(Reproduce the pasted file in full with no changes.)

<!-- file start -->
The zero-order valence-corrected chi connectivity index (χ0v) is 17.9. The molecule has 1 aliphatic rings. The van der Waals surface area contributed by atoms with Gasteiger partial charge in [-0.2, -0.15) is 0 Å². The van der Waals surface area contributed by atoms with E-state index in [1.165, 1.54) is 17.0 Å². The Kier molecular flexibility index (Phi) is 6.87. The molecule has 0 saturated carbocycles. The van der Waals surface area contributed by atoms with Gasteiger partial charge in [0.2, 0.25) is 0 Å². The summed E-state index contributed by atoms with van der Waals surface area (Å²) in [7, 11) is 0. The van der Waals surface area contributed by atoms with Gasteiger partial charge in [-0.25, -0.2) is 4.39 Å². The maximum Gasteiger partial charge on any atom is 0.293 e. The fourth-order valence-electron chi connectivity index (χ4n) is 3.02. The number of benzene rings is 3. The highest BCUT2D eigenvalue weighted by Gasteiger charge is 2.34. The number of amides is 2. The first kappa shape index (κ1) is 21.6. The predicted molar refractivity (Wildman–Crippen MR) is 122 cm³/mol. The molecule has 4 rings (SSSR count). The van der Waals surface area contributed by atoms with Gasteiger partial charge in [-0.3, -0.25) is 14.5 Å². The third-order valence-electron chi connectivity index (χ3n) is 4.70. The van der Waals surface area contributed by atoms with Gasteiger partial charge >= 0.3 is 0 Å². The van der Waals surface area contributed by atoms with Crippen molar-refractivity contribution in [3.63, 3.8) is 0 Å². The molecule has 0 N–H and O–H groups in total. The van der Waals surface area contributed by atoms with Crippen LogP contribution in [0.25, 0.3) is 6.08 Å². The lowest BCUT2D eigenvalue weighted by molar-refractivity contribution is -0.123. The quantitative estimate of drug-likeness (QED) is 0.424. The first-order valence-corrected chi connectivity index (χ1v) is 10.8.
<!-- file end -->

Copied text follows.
The zero-order valence-corrected chi connectivity index (χ0v) is 17.9. The molecule has 1 aliphatic rings. The van der Waals surface area contributed by atoms with Gasteiger partial charge in [-0.2, -0.15) is 0 Å². The van der Waals surface area contributed by atoms with E-state index in [1.165, 1.54) is 17.0 Å². The Kier molecular flexibility index (Phi) is 6.87. The molecule has 0 saturated carbocycles. The van der Waals surface area contributed by atoms with Gasteiger partial charge in [0.2, 0.25) is 0 Å². The summed E-state index contributed by atoms with van der Waals surface area (Å²) in [7, 11) is 0. The van der Waals surface area contributed by atoms with Gasteiger partial charge in [-0.25, -0.2) is 4.39 Å². The maximum Gasteiger partial charge on any atom is 0.293 e. The fourth-order valence-electron chi connectivity index (χ4n) is 3.02. The number of benzene rings is 3. The highest BCUT2D eigenvalue weighted by Gasteiger charge is 2.34. The number of amides is 2. The first kappa shape index (κ1) is 21.6. The predicted molar refractivity (Wildman–Crippen MR) is 122 cm³/mol. The molecule has 4 rings (SSSR count). The van der Waals surface area contributed by atoms with Gasteiger partial charge in [-0.3, -0.25) is 14.5 Å². The third-order valence-electron chi connectivity index (χ3n) is 4.70. The van der Waals surface area contributed by atoms with Gasteiger partial charge >= 0.3 is 0 Å². The van der Waals surface area contributed by atoms with Crippen molar-refractivity contribution in [3.63, 3.8) is 0 Å². The molecule has 0 N–H and O–H groups in total. The van der Waals surface area contributed by atoms with Crippen LogP contribution in [0.25, 0.3) is 6.08 Å². The lowest BCUT2D eigenvalue weighted by molar-refractivity contribution is -0.123. The quantitative estimate of drug-likeness (QED) is 0.424. The first-order valence-corrected chi connectivity index (χ1v) is 10.8.